Banerjee told a meeting in Jaynagar in South 24 Parganas that she would fight against both the BJP and the Left. “The terrorist party CPI(M) is helping the BJP. For 34 years, it has played with people’s minds and I will not have any understanding with it. Today they sit in front of the camera and talk. What did they do for 34 years (while they were in power)? How much allowance did people get? Over 20,000 people got government jobs (in the TMC’s tenure). During their regime, people got nothing.”
A senior party leader reiterated Mamata’s stance. “Since its inception, the TMC has fought against the CPI(M). It was obvious that there would be no alliance. The CM has also made it clear now,” he said. Last week, the CPI(M) too had ruled out any alliance with the TMC with general secretary Sitaram Yechury saying it was difficult for the three – CPI(M), Congress and TMC – to come onto a common platform in the state. “We will continue to fight the BJP on a national level as a part of the INDIA bloc but will never have an understanding with the TMC in Bengal,” he had said.
On Sunday, CPI(M) State Secretary Md Selim accused the TMC of having a tacit understanding with the BJP to shield its leaders from central agencies. “The corrupt TMC can never genuinely confront the BJP. It has a clandestine understanding with the BJP to shield its leaders from the scrutiny of the CBI and the Enforcement Directorate (ED),” he had said.
A section of the Congress too is against breaking its alliance with the Left party, giving rise to a possible scenario of both the parties not allying with the TMC for the Lok Sabha elections.
The Congress and TMC too have been at loggerheads over seat-sharing after reports emerged that the ruling party was ready to leave only two of the 42 Lok Sabha seats in the state for the grand old party. The move had prompted strong reactions from state Congress chief and Leader of the Opposition in the Lok Sabha, Adhir Ranjan Chowdhary who said he did not need Banerjee’s pity. “Mamata Banerjee does not want an alliance. That is why she has let it known that she was willing to give two seats (that the Congress currently has) to the Congress. Her statements on alliance have no credibility. Had she been sincere, she should have expressed regret on the attacks that had been taking place on the Opposition (in Bengal),” he had said.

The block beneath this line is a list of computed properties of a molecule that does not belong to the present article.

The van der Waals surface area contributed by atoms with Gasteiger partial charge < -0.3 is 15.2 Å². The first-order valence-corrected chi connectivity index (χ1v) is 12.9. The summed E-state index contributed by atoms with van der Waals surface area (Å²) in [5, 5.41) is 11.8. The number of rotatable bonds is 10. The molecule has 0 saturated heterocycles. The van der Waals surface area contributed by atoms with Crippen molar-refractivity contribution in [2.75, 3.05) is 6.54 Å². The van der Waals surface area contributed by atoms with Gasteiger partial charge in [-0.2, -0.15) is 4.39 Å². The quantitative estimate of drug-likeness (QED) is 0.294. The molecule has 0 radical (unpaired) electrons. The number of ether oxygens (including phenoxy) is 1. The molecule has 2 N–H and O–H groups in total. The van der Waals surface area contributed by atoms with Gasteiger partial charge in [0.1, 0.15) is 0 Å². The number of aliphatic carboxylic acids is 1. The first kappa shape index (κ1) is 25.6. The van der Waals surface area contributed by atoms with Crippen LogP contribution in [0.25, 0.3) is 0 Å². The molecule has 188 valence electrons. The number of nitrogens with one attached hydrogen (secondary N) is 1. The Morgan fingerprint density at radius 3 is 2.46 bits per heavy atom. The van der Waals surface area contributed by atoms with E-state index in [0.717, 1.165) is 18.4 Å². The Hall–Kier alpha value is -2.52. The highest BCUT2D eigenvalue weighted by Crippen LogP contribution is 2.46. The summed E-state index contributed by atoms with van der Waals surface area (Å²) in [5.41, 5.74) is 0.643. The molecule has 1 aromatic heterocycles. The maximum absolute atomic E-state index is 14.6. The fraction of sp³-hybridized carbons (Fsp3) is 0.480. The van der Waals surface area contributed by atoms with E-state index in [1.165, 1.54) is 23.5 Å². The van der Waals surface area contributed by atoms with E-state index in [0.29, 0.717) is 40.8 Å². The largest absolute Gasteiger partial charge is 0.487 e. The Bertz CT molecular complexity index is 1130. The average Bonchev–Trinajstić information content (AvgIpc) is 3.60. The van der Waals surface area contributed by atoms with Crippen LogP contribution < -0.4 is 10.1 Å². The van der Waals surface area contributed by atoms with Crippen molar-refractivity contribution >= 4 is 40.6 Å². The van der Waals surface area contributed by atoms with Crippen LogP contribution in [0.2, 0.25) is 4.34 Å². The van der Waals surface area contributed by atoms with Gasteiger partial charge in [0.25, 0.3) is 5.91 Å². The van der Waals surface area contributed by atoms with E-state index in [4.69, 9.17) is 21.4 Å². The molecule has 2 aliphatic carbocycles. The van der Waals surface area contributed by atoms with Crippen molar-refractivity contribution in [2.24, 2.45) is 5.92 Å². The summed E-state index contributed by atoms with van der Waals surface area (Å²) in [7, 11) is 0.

Though Banerjee refrained from speaking about the Congress on Tuesday, TMC West Bengal General Secretary Kunal Ghosh took the grand old party on without naming it. “Sometimes, children in front of tea stalls demand 10 or 20 biscuits without realising that they are capable of eating only three or four,” he said in an apparent reference to the Congress’s demand for more Lok Sabha seats in the state. The remark did not go down well with the Congress, with party spokesperson Soumya Aich Roy accusing Ghosh of misleading people. “We are and will continue to fight against the TMC’s corrupt practices,” he said.
The Congress and the TMC have collided head-on over the assault on an ED team in Sandeshkhali village of North 24 Parganas district when it arrived to raid the house of block-level TMC functionaries Shahjahan Sheikh and Shankar Adhya. “After the attack by goons of the ruling government on ED officials, it is clear that there is no law and order in the state. Today, they were injured, tomorrow they can be murdered,” Chowdhury said and talked about President’s Rule in the state.